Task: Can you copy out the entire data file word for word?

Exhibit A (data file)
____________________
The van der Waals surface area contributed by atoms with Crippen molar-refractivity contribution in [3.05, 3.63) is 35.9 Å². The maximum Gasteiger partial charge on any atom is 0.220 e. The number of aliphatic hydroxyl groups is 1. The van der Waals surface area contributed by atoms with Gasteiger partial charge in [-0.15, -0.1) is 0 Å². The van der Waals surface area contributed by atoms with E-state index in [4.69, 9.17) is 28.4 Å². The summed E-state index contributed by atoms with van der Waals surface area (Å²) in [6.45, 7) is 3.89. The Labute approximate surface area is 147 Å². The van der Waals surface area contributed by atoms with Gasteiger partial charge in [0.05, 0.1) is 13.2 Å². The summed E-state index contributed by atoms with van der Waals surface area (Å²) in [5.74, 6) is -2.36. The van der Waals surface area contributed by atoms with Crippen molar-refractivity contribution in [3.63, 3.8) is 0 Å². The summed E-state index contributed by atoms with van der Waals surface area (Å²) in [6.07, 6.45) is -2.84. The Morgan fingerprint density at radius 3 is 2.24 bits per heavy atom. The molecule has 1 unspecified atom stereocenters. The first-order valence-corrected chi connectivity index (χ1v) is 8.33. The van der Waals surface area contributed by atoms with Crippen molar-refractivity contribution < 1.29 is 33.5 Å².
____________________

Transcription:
The van der Waals surface area contributed by atoms with Crippen molar-refractivity contribution in [3.05, 3.63) is 35.9 Å². The maximum Gasteiger partial charge on any atom is 0.220 e. The number of aliphatic hydroxyl groups is 1. The van der Waals surface area contributed by atoms with Gasteiger partial charge in [-0.15, -0.1) is 0 Å². The van der Waals surface area contributed by atoms with E-state index in [4.69, 9.17) is 28.4 Å². The summed E-state index contributed by atoms with van der Waals surface area (Å²) in [6.45, 7) is 3.89. The Labute approximate surface area is 147 Å². The van der Waals surface area contributed by atoms with Gasteiger partial charge in [0.05, 0.1) is 13.2 Å². The summed E-state index contributed by atoms with van der Waals surface area (Å²) in [5.74, 6) is -2.36. The van der Waals surface area contributed by atoms with Crippen molar-refractivity contribution in [3.63, 3.8) is 0 Å². The summed E-state index contributed by atoms with van der Waals surface area (Å²) in [6.07, 6.45) is -2.84. The Morgan fingerprint density at radius 3 is 2.24 bits per heavy atom. The molecule has 1 unspecified atom stereocenters. The first-order valence-corrected chi connectivity index (χ1v) is 8.33. The van der Waals surface area contributed by atoms with Crippen molar-refractivity contribution < 1.29 is 33.5 Å².